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    ELCA World Hunger staff and associates write about root causes of hunger, current events, and anything else they find pertinent.

    Food loss vs food waste: which one is our struggle?

    Posted on April 20, 2012 by Anne Basye
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    Just last week in my local high school’s cafeteria, eager young volunteers stationed themselves with scales in front of garbage cans. Weighing and examining every item about to be thrown away, they came up with a gross tonnage of discards and determined that only 5% of the “garbage” needed to go to the landfill. The other 95% could be recycled or composted.

    While some of the compostable items were napkins and paper plates, most of it was food.

    Food tossed into the cafeteria garbage can is considered food waste— food wasted at the level of consumption, that we prepare and eat in our homes, stores, and high schools, the ELCA Churchwide Office, our congregations, offices, and countless other  institutions.

    Food loss, on the other hand, takes place at the level of production. Failed crops are a good example. So are shortages triggered by hurricanes, typhoons, droughts, war and violence, and diseases like potato blight or wheat rust.

    Through ELCA World Hunger, we’re all committed to addressing food loss. But the food waste that takes place in our own kitchens? Invisible, unchallenged, it’s our dirty little secret. Some might defend it as a privilege of our prosperity! Food loss happens everywhere. Food waste happens in high-income regions. Although this chart is a little hard to see, just look at the proportion of red to blue. Blue is food loss. Red is food waste. We North Americans have the biggest red chunk. (To see a larger chart, go to a cool blog called Discard Studies: Exploring Throw-Away Culture, also my source for the food loss/food waste distinction.)

    So, fellow hunger advocates. What’s the plan for making our food waste as visible—and as reprehensible—as the world’s food loss?

    For including our own shame in campaigns that focus on the world’s shame?

    For adding a photo of our excess to the gallery of photos of other people’s lack?

    For including our own practices in the hunger equation?

    For looking at ourselves?

    I can’t wait to hear.

    Anne Basye, Sustaining Simplicity

    3 Responses to 'Food loss vs food waste: which one is our struggle?'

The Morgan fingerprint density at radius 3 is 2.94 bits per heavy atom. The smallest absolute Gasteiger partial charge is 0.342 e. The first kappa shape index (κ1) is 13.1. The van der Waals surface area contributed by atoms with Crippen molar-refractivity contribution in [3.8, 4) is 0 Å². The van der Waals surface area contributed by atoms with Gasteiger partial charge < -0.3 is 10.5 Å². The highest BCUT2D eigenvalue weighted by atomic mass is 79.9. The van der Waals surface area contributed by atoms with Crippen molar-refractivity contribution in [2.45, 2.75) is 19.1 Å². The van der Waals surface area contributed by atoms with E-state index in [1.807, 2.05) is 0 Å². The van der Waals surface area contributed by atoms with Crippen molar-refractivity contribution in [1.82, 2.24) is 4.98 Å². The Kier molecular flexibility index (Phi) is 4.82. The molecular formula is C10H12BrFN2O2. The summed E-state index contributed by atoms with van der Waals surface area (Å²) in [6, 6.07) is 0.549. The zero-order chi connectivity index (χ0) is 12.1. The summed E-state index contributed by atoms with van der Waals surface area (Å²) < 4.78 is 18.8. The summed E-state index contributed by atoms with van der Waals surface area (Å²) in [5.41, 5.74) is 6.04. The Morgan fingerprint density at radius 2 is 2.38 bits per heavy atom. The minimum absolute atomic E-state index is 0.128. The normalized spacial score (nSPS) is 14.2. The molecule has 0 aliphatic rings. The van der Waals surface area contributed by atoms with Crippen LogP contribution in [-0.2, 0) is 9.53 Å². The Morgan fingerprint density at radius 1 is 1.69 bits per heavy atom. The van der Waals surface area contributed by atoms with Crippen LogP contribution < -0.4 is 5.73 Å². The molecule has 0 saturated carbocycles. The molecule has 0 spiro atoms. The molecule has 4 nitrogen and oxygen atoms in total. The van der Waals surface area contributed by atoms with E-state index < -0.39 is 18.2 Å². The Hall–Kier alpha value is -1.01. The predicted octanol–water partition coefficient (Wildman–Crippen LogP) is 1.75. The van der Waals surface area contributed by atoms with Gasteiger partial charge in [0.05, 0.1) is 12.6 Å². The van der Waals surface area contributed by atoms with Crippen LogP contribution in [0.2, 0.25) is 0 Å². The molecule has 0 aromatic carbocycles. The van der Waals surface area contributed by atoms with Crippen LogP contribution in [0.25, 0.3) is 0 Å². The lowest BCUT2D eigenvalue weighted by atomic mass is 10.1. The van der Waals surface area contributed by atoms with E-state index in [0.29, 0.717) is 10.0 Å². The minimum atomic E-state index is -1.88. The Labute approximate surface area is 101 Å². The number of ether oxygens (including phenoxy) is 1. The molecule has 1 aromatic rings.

Subscribe to comments with RSS or TrackBack to 'Food loss vs food waste: which one is our struggle?'.

    1. Barbara DeGrote said,

      on April 24th, 2012 at 8:27 am

      Friends!
      These good questions drive us forward. We want to tell the hunger stories, but we need to tell our own story as well. We stand convicted, but we don’t wallow in it. We’re Lutherans: law and gospel. Grace into action.

      You’ve heard Jesus’ command “Give them something to eat.” I ask – “Give us something to do.” Once convicted we need a plan of action. A churchwide call to “Meatless Mondays?” – Make the Wednesday night Lent “soup suppers” a year-long habit?

      Healthy families/communities create rituals. Rituals create unity. How can we establish well-grooved habits for our congregations (and families) that keep us connect to the issues and the answers? How might these shared actions help to build community and a sense of shared purpose at the same time? These are the driving question…

      How can “What’s in your wallet?” also include “What’s on your table!”

    2. Anne Basye said,

      on April 27th, 2012 at 3:14 pm

      “What’s on your table?” – I love it! Wouldn’t it be interesting to also ask how much food fell off the table on its way to or from us? Then we could poke into the food waste built into our system.
      Anne


    3. on September 19th, 2014 at 8:16 pm

      IPhoneCine : Una web muy sencilla que tal vez no tenga un diseño demasiado llamativo,
      pero en la que podrás localizar películas de todos y cada uno de ellos de los géneros para disfrutar en tu dispositivo iOS.

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